I believe at present three of the payment processors who were charged have appeared in court, with two pleading not guilty and the other scheduling a date to appear again. The other defendants -- including the founders of the sites -- are all out of the country and will likely never be entering the U.S. to face the charges.

In other words, it does not appear as though we’re going to see any real legal resolution of the charges against those operating the sites. Thus, the indictments -- like the UIGEA, really -- will ultimately have more symbolic than actual significance. Sort of like Mayor LaGuardia’s display there next to the Long Island Sound so many years ago. Isai Scheinberg, Ray Bitar, and Scott Tom aren’t going to prison for this. Nor will their non-U.S. companies likely be forfeiting $3 billion in assets to the U.S. government, either.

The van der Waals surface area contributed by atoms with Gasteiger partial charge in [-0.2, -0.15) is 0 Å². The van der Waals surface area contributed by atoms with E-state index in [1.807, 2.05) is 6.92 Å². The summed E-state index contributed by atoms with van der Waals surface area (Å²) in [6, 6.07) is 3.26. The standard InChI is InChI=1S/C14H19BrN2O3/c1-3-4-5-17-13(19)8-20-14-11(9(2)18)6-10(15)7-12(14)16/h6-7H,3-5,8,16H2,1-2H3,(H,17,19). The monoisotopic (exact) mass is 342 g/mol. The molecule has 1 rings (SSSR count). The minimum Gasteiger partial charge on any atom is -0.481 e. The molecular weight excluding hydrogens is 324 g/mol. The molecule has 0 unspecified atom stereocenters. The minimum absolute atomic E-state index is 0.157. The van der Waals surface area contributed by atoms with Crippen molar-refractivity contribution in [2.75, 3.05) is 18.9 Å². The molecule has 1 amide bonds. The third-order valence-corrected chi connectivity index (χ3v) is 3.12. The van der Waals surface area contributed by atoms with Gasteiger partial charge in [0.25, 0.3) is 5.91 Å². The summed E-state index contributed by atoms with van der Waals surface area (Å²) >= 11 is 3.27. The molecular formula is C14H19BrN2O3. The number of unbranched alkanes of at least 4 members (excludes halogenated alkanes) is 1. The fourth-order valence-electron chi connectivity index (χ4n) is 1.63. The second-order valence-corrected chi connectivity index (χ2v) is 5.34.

But symbols can have real, tangible effects. Like the UIGEA, the indictments have forced the online poker sites -- the largest ones, in fact -- out of the U.S. And may eventually work to pressure the smaller, remaining ones out, too. Much as those running the games were encouraged to move westward in the 1930s, so, too, should anyone wanting to spread online poker shy away from the U.S. For the near term, anyway.

Danger... Hammers in UseI mean, there are lots of other places in the world to go. Places where people aren’t going around smashing your machines with sledgehammers.

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Blogger Grange95 said...

Out of curiosity, where are you reading that the UIGEA &
Illegal gambling charges are unlikely to hold up?

4/25/2011 11:02 AM  
Blogger Short-Stacked Shamus said...